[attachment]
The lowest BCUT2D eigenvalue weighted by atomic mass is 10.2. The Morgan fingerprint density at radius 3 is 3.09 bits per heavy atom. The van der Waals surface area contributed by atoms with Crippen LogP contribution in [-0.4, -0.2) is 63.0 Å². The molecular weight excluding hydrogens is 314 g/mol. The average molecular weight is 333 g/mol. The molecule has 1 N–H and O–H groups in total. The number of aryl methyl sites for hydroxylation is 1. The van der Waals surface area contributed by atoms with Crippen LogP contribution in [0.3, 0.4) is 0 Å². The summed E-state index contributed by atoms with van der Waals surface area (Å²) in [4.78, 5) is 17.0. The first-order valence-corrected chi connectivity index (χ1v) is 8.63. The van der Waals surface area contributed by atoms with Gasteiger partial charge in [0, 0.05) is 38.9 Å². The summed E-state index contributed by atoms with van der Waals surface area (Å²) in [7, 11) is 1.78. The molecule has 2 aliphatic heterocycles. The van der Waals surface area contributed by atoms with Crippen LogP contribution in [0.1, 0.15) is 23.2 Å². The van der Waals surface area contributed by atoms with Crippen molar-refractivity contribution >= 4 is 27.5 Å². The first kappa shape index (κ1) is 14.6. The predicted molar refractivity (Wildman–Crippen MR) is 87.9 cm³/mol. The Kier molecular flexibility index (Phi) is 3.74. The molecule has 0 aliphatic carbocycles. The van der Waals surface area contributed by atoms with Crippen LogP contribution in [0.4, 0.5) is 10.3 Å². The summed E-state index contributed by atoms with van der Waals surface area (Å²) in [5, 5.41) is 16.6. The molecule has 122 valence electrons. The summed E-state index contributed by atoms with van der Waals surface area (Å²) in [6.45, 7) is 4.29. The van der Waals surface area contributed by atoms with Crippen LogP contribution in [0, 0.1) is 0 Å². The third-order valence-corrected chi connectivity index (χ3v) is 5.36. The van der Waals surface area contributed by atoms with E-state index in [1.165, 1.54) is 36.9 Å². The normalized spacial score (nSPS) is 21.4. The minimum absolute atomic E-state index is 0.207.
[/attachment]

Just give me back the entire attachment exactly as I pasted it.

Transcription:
The lowest BCUT2D eigenvalue weighted by atomic mass is 10.2. The Morgan fingerprint density at radius 3 is 3.09 bits per heavy atom. The van der Waals surface area contributed by atoms with Crippen LogP contribution in [-0.4, -0.2) is 63.0 Å². The molecular weight excluding hydrogens is 314 g/mol. The average molecular weight is 333 g/mol. The molecule has 1 N–H and O–H groups in total. The number of aryl methyl sites for hydroxylation is 1. The van der Waals surface area contributed by atoms with Crippen LogP contribution in [0.3, 0.4) is 0 Å². The summed E-state index contributed by atoms with van der Waals surface area (Å²) in [4.78, 5) is 17.0. The first-order valence-corrected chi connectivity index (χ1v) is 8.63. The van der Waals surface area contributed by atoms with Gasteiger partial charge in [0, 0.05) is 38.9 Å². The summed E-state index contributed by atoms with van der Waals surface area (Å²) in [7, 11) is 1.78. The molecule has 2 aliphatic heterocycles. The van der Waals surface area contributed by atoms with Crippen LogP contribution in [0.1, 0.15) is 23.2 Å². The van der Waals surface area contributed by atoms with Crippen molar-refractivity contribution >= 4 is 27.5 Å². The first kappa shape index (κ1) is 14.6. The predicted molar refractivity (Wildman–Crippen MR) is 87.9 cm³/mol. The Kier molecular flexibility index (Phi) is 3.74. The molecule has 0 aliphatic carbocycles. The van der Waals surface area contributed by atoms with Crippen LogP contribution in [0.4, 0.5) is 10.3 Å². The summed E-state index contributed by atoms with van der Waals surface area (Å²) in [5, 5.41) is 16.6. The molecule has 122 valence electrons. The summed E-state index contributed by atoms with van der Waals surface area (Å²) in [6.45, 7) is 4.29. The van der Waals surface area contributed by atoms with Crippen LogP contribution in [0, 0.1) is 0 Å². The third-order valence-corrected chi connectivity index (χ3v) is 5.36. The van der Waals surface area contributed by atoms with E-state index in [1.165, 1.54) is 36.9 Å². The normalized spacial score (nSPS) is 21.4. The minimum absolute atomic E-state index is 0.207.